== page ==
As Bill English announced his election-year reshuffle this week, Amy Adams was arriving in Gallipoli to represent New Zealand at Anzac Day which, naturally, she did most capably.

She does most things capably and is part of a club of similarly smart young guns who are vital to National's future, be it in Government or Opposition.

For the Government, it's Simon Bridges, Nikki Kaye, Jonathan Coleman and Adams herself.

There is at least one future leader among them and certainly three potentials. They are as important to National getting a fourth term as English as new leader or Finance Minister Steven Joyce's first Budget.

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With the reset complete and the new leadership team having found its feet, this third-term Government looks anything but tired.

The biggest threat to any long-term Government is voter sentiment that "it's time for a change."

It was Labour's biggest advantage. That advantage has been reduced, if not neutralised, and National, first under John Key and now Bill English, has accomplished a rejuvenation that Helen Clark found difficult in Government.

The Greens are making a feature of their young recruits this election.

Labour has finally managed it in Opposition with Grant Robertson, Jacinda Ardern, Phil Twyford and Chris Hipkins as their new young hopes.

But they are being frustrated by the Government's own.

Adams is the sort of minister who is a nightmare for the Opposition because she rarely makes mistakes and is rarely short of sensible argument.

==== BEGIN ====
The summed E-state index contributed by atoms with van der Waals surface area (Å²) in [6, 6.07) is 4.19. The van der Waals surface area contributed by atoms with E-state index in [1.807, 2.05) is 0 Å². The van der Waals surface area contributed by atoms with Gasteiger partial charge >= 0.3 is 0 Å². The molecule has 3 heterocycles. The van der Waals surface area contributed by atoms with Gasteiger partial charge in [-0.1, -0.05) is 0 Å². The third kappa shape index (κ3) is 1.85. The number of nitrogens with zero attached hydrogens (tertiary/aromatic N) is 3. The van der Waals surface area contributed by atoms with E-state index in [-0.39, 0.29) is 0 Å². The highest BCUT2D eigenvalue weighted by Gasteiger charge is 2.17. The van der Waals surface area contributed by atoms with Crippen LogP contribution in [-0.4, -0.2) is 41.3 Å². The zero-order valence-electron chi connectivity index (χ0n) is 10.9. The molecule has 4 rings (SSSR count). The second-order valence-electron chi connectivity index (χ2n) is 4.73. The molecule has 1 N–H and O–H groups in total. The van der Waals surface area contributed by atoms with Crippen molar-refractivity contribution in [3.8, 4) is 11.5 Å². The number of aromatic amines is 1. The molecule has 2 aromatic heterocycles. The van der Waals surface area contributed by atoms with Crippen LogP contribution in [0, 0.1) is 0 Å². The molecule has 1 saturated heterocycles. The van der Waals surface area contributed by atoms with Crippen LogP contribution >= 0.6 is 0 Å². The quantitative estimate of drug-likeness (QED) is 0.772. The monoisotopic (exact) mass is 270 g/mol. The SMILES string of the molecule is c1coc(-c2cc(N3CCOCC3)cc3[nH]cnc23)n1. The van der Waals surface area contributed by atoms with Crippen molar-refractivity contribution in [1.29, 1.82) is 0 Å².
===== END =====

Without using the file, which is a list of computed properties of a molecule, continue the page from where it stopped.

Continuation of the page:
Her new responsibilities from the reshuffle, the Crown land-building programme she inherited from Nick Smith, cements her place as English's golden girl.

She has charge of the areas where English has a special connection - reforming the state's role in housing, and his flagship social-investment approach to social spending, on top of her large Justice portfolio.

She is hard-wiring social investment into the architecture of Government by taking the social-investment unit out of the Ministry of Social Development and creating a standalone agency with a board comprising the chief executives of Education, Health, Justice and Social Development.

She can be flinty and uncompromising but she is a minister who gets things done.

She has a mission-impossible in the next five months, however, and that is to try to repair the damage to the Government's performance in housing.

She will inherit some big building projects to announce that Smith had under way - Joyce says that will happen before the Budget.

But even with her innate urgency, she will find it hard to overcome the sense that the Government has moved too slowly.

With the reset complete and the new leadership team having found its feet, this third-term Government looks anything but tired.

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All of the quartet are unashamedly ambitious - Coleman stood against English and Bridges stood against Paula Bennett for the deputy's job before both withdrew.

But the most interesting subterranean rivalry is between Adams and Bridges. Both were elected in 2008 but while Adams had a head start in Cabinet promotion, they are now ministerial heavyweights with large workloads.